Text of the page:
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Most of us have made unwise furniture purchases that a bit of planning would have prevented. Before shopping, evaluate your budget, how you’ll use the furniture, how it fits in with your other furniture and tastes, and other considerations.
Although buying furniture should be a straightforward purchase, Checkbook receives an inordinate number of complaints—and poor ratings—from customers of many stores. Fortunately, some furniture stores make shopping easy.
Comparing furniture prices is extraordinarily difficult. Many products are sold exclusively by a single chain, sale prices can’t be trusted to be low prices, and many stores don’t list prices on the Web. Here are some tips on finding the best deals.
Buying furniture means spending lots of money and making lots of decisions. Style? Fabric? Pattern? It’s enough to make you want to keep your old stuff. Which might not be such a bad idea. A skilled upholsterer can make old pieces look new again.
A good piece of furniture deserves a second chance. But if you’re thinking of redoing a sofa, chair, or headboard, first take a dispassionate look and decide whether it will last long enough to justify the cost of reupholstering.
You’ll want to do your shopping at stores where you can get good advice, good selection, quality installation services, and honest business practices—at reasonable prices.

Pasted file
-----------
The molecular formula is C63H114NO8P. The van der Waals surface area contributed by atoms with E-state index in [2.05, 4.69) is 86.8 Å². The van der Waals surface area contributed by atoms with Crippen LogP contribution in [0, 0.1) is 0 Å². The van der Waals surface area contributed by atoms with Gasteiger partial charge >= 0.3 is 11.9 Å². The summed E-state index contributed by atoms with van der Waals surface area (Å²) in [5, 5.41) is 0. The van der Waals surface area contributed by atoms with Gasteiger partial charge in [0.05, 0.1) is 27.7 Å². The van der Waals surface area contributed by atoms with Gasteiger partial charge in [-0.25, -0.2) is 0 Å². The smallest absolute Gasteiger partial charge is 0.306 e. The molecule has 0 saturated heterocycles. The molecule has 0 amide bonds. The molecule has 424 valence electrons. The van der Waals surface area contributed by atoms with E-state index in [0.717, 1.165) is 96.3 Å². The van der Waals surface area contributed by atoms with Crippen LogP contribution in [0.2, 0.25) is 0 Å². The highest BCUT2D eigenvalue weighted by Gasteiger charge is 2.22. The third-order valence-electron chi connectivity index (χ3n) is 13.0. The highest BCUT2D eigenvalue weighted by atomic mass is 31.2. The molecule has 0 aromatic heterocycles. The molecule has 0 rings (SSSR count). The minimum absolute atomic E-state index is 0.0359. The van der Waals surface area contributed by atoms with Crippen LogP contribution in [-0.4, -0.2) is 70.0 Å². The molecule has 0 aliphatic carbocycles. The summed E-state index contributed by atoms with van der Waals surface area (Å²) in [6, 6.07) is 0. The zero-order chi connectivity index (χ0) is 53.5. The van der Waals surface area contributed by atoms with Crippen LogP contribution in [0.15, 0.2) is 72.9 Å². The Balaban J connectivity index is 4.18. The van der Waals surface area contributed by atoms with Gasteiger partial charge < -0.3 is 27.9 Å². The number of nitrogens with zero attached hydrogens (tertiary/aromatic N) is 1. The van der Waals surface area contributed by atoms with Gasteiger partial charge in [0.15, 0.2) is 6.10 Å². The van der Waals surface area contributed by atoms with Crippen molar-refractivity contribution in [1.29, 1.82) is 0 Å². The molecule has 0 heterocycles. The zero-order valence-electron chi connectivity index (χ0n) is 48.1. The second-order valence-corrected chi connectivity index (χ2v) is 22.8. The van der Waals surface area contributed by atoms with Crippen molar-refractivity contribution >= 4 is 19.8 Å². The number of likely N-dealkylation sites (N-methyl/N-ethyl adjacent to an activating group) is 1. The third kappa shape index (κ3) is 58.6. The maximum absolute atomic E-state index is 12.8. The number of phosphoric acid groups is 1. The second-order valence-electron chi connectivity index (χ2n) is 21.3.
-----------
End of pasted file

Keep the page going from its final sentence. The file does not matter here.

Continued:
Comparing carpet prices is not easy, largely because many retailers change carpets’ style names from the names bestowed by the manufacturers. But taking the time to do some shopping will pay off big.
Because carpeting affects the look of a room, lasts a long time, and can cost thousands of dollars, take time to make good decisions about many issues, including: color, style, pattern, texture, padding, and price range.
When it comes to decking out your windows, you’ll find so many choices, optional features, and price ranges that it’s easy to get blindsided by the process. Here’s our advice on how to buy the right stuff.
Plantation shutters. Roman shades. Good ol’ curtains. There are so many ways to cover your windows that it’s tempting to just tape newspaper over the panes and be done with it. Here are the best options to block light, keep prying eyes at bay, or just dress up the joint.
For many types and brands of window treatments, it pays to shop around. We report here costs quoted to Checkbook’s undercover shoppers when they sought prices for several types of window treatments at a sampling of local stores and online outlets.
A good painting contractor will produce better results than most DIYers—and finish faster. But because they don't have to pay for their own labor, lots of homeowners grab rollers and brushes. Before taking the painting plunge, consider the following.